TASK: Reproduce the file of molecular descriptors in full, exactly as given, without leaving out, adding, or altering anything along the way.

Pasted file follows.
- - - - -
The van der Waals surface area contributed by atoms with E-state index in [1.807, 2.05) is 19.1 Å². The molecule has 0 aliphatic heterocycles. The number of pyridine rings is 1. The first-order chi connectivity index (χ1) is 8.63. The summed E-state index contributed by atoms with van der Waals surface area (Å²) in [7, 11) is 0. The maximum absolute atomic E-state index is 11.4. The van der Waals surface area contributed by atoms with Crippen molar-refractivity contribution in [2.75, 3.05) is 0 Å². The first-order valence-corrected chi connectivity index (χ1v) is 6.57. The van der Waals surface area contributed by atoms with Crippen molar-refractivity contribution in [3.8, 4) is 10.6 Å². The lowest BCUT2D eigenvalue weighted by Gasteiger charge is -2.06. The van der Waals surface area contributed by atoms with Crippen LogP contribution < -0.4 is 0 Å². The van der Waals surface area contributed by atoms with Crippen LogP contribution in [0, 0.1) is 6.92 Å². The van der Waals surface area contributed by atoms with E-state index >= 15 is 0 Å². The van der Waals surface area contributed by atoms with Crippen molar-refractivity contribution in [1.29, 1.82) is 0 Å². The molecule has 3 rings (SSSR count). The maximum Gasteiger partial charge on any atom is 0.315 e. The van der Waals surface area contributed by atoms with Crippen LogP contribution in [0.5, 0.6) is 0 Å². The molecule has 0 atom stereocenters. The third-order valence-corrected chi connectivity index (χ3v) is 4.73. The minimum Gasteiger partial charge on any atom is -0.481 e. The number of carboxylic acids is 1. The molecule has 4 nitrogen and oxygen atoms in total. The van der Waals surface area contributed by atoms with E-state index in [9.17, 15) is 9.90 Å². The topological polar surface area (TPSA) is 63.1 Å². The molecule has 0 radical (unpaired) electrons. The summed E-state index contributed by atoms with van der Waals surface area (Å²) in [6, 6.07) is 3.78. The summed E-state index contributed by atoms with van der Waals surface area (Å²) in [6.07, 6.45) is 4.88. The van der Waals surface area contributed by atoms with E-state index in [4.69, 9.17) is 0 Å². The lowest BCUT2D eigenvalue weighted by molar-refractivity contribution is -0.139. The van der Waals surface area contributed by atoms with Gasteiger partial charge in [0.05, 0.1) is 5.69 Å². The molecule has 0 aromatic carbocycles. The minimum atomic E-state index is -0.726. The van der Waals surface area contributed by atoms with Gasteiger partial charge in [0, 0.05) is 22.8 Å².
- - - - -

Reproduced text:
The van der Waals surface area contributed by atoms with E-state index in [1.807, 2.05) is 19.1 Å². The molecule has 0 aliphatic heterocycles. The number of pyridine rings is 1. The first-order chi connectivity index (χ1) is 8.63. The summed E-state index contributed by atoms with van der Waals surface area (Å²) in [7, 11) is 0. The maximum absolute atomic E-state index is 11.4. The van der Waals surface area contributed by atoms with Crippen molar-refractivity contribution in [2.75, 3.05) is 0 Å². The first-order valence-corrected chi connectivity index (χ1v) is 6.57. The van der Waals surface area contributed by atoms with Crippen molar-refractivity contribution in [3.8, 4) is 10.6 Å². The lowest BCUT2D eigenvalue weighted by Gasteiger charge is -2.06. The van der Waals surface area contributed by atoms with Crippen LogP contribution < -0.4 is 0 Å². The van der Waals surface area contributed by atoms with Crippen LogP contribution in [0, 0.1) is 6.92 Å². The van der Waals surface area contributed by atoms with E-state index >= 15 is 0 Å². The van der Waals surface area contributed by atoms with Crippen molar-refractivity contribution in [1.29, 1.82) is 0 Å². The molecule has 3 rings (SSSR count). The maximum Gasteiger partial charge on any atom is 0.315 e. The van der Waals surface area contributed by atoms with Crippen LogP contribution in [0.5, 0.6) is 0 Å². The molecule has 0 atom stereocenters. The third-order valence-corrected chi connectivity index (χ3v) is 4.73. The minimum Gasteiger partial charge on any atom is -0.481 e. The number of carboxylic acids is 1. The molecule has 4 nitrogen and oxygen atoms in total. The van der Waals surface area contributed by atoms with E-state index in [9.17, 15) is 9.90 Å². The topological polar surface area (TPSA) is 63.1 Å². The molecule has 0 radical (unpaired) electrons. The summed E-state index contributed by atoms with van der Waals surface area (Å²) in [6, 6.07) is 3.78. The summed E-state index contributed by atoms with van der Waals surface area (Å²) in [6.07, 6.45) is 4.88. The van der Waals surface area contributed by atoms with E-state index in [4.69, 9.17) is 0 Å². The lowest BCUT2D eigenvalue weighted by molar-refractivity contribution is -0.139. The van der Waals surface area contributed by atoms with Gasteiger partial charge in [0.05, 0.1) is 5.69 Å². The molecule has 0 aromatic carbocycles. The minimum atomic E-state index is -0.726. The van der Waals surface area contributed by atoms with Gasteiger partial charge in [0, 0.05) is 22.8 Å².